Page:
I speak of his recent album, Wah-Wah (Artistshare 0117). I say recent even though at least one site published a review of it last November, I believe.

Point: if this is a good album then it's good in February or November. And it's good. Torben is joined by Gary Versace on piano and Hammond, and that's very good because Mr. Versace is ace.

This is memorable music--compositionally and improvisationally. And for that reason I would recommend it. There is good harmonic sequence, there are nice lines, and a sound that has some sheen but some grit, too. Mr. Waldorff is on his way to his own guitar style. He'll get there. In the interim we have this excellent disk to savor.

Elizabeth Shephard, Rewind

Why do jazz vocalists tend to be more popular than their instrumental counterparts among plain folks? Words, for one thing. My sister-in-law is an example. She cannot listen to music that doesn't have words. There must be vocals. OK, I can understand that. And jazz standards tend to be about romantic topics, which folks tend to resonate with. There are many very pretty female vocalists, dashing male singers, also. I can understand that. Jimmy Rushing, "Mr. Five By Five," was a notable exception. He wasn't pretty! And of course none of that matters in the end, if they can sing.

The fact is though, that we naturally respond to the human voice, like baby ducks respond to their mom, following her anywhere. We are imprinted with it. And to understand what's really good about a jazz vocalist, listen to some not-so-good ones and you will be reminded, especially after you put on some Billie Holiday afterwards.

So we have Elizabeth Shepherd. Pretty? Sure. Even if she wasn't though, she has a voice that leaps out of the speakers at you. On her latest, Rewind (Linus 270135), which I believe is her second, you hear her and there is an immediate recognition. The voice has a sensuous quality, plenty of finesse, pitch perfect control and she does versions of things that stand out as different, sometimes partially due to he double-tracking vocal harmonies she incorporates as backdrop, but even if not. If I were a baby duck I'd follow her wherever she led. Quack!

"Lonely House," the Kurt Weil-Langston Hughes masterpiece, for example. Take that. Her version comes across whispery, sulky, truly lonely sounding. One of the best versions I've ever heard, in fact.

So there is an emotional element involved too in doing these songs right. Betty Carter didn't care all that much about that aspect and nobody cared because she just blew you away. There are songs though where some kind of emotional honesty is needed and the fickle-fay-phony mannerist opposite destroys the song and degrades the fine art of singing in a jazz mode. Billie again. You know she was feeling it.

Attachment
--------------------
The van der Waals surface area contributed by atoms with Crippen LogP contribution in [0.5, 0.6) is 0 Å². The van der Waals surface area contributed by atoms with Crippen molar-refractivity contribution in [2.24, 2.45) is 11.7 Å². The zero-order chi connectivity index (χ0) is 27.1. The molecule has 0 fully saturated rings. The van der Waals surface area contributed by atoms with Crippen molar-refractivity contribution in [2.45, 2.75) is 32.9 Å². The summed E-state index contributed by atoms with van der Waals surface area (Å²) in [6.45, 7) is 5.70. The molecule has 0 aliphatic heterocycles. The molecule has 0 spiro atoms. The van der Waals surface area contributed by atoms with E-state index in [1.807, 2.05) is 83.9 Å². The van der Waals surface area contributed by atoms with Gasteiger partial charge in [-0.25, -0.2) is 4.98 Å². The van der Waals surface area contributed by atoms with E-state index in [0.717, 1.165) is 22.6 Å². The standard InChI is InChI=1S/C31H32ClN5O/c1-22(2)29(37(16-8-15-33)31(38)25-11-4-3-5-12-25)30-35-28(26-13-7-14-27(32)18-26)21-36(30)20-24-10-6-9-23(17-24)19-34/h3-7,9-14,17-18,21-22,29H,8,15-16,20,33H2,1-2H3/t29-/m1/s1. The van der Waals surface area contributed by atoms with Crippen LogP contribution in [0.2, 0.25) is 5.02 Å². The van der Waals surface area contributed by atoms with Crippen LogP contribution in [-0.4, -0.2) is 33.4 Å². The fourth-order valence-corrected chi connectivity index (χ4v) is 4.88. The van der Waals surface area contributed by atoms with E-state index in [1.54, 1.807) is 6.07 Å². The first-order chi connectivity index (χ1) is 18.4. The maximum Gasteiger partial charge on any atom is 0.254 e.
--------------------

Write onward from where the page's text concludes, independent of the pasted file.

So these are some reasons why Elizabeth Shepherd is such a pleasure to hear. Chanteuse extraordinaire!

Thursday, February 14, 2013

Baird Hersey and Prana Featuring Krishna Das, My Foolish Heart, the Single

It happens to be Valentine's Day today. And what better day to introduce the new single from Baird Hersey and Prana, "My Foolish Heart"? What can I say about this one? It gives me the chills. It has the beautiful vocal textures, overtone singing prowess and timbral mystery of Baird and Prana, doing a song that features Krishna Das on the initial lead vocals.

It's just the vocalists and drums. It is so cosmic, so warmly human, the song so unforgettable (it's not the standard by the same name), the arrangement so beautiful, it moves me very much. Doowop from outer space? Yes and more. It's extraordinary. Get your ears ready, and listen!

Go to to hear it. Then go to itunes and plunk down your 99 cents and get it.

Trio Amalgamate, Gene Pritzker, Dan Cooper, Gernot Bernroider

Composer-guitarist Gene Pritsker has been no stranger to these blogs. He has assimilated and made his own a wide scope of musical influences to create personally distinctive contemporary music always worthwhile to hear.

The newest offering is a prog-fuse power outfit Trio Amalgamate (Composers Concordance 011), which puts Gene in the guitar chair and joins him with Dan Cooper on 7-string bass, Gernot Bernroider on drums, and a cameo vocal appearance from Chanda Rule.

This is the composed and improvised, modern adventure-side of fusion. There are some very compelling compositional frameworks by Gene, and also by Gernot and Dan as well. "Weeping," which is Pritzker's adaptation of a theme by Mozart for the trio and Chandra on vocals, is the one piece that doesn't exactly go in the fusion mold, at least in its head melody, but it's very Pritzker-esque!